My diaper pail is just a regular plastic trash can and I don't put a liner in it. I just rinse it out after starting diaper laundry.

Diaper Sprayer - Optional. This attaches to the toilet pipes, used to spray poop off of the diaper and into the toilet for flushing.

Drying rack or hangers - Optional. If you're hanging the diapers to dry, you will need a drying rack or hanger. What you pick will depend on where you're going to dry them and how much space you have available. I personally have the hanging clips (link: I recently found these and they are cheaper: If you have space, you can use the accordion drying racks, like this: I also found a suggestion somewhere that you can use the shoe racks that you put behind the door to hang dry diapers. Of course, there's also the conventional clothesline and clips.

Snappi / Boingo / Safety Pin - Optional. If you're using a prefold, flat, or snapless fitted, you may want to use a snappi or safety pin to secure the diaper. Sometimes, it's enough to tuck the diaper in a cover, so it's up to you whether you're going to use one of these.

Saturday, March 15, 2014

Compare: Cloth vs Disposable Diapers

Let's see if I can make a fair comparison between cloth diapers and disposable diapers. To simplify, I'm just going to be referring to one size cloth diapers when doing the comparison.

Compare Cloth Diaper Disposable Diaper
Up-front cost More - You will be buying more diapers in the beginning. Less - You will be buying a few diapers at a time.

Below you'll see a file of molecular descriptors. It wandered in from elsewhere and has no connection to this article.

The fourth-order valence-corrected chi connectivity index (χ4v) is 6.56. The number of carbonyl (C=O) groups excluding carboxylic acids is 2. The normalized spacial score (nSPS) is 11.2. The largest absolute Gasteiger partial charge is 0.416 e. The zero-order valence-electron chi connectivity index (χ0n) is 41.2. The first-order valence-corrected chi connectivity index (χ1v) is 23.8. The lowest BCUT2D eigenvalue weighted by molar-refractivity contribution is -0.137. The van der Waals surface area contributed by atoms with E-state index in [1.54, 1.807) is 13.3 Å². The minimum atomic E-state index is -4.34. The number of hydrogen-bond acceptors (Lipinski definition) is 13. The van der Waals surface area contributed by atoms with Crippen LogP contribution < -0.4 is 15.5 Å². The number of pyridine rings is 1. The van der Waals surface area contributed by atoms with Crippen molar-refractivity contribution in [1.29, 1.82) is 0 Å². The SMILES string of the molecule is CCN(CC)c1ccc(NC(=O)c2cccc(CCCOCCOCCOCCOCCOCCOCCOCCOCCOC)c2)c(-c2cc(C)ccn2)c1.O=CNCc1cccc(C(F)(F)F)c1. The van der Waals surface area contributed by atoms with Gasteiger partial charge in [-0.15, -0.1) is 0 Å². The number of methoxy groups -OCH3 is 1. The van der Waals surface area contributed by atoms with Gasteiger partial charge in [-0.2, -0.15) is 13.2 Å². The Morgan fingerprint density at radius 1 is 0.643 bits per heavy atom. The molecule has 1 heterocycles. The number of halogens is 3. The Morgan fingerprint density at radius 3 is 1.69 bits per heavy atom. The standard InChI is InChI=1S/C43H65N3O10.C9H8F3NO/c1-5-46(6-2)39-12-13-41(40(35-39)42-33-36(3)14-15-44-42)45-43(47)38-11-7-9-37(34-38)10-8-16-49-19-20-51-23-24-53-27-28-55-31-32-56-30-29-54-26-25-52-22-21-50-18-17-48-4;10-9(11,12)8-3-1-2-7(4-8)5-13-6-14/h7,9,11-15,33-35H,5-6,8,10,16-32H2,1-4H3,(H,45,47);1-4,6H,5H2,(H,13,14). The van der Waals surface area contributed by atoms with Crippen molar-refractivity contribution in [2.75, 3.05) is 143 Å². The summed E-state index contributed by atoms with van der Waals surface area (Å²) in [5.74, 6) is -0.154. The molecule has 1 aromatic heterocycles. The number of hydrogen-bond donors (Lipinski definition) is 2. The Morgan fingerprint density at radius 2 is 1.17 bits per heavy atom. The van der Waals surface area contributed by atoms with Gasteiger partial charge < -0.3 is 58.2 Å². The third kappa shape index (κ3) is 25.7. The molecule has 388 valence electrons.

Overall cost Less - The one-size diapers usually fit up to potty training. You can also get some of your money back by selling the used cloth diapers. There is additional cost to washing diapers, but total cost would still be significantly lower. More - You will be buying boxes of disposable diapers for 1-4 years.
Absorbency Less - This can be argued but, in general, cloth diapers are less absorbent than disposable. However, you can put more absorbency on a cloth diaper by using different materials or types.More - In general, you don't need to change diapers as often as cloth.
Ease Of Use Less - There's a learning curve to using cloth diapers. Different types have different levels of ease of use. The type that is most like a disposable diaper is called an AIO (all-in-one). More - There's only one way of putting on a disposable diaper and it's quick.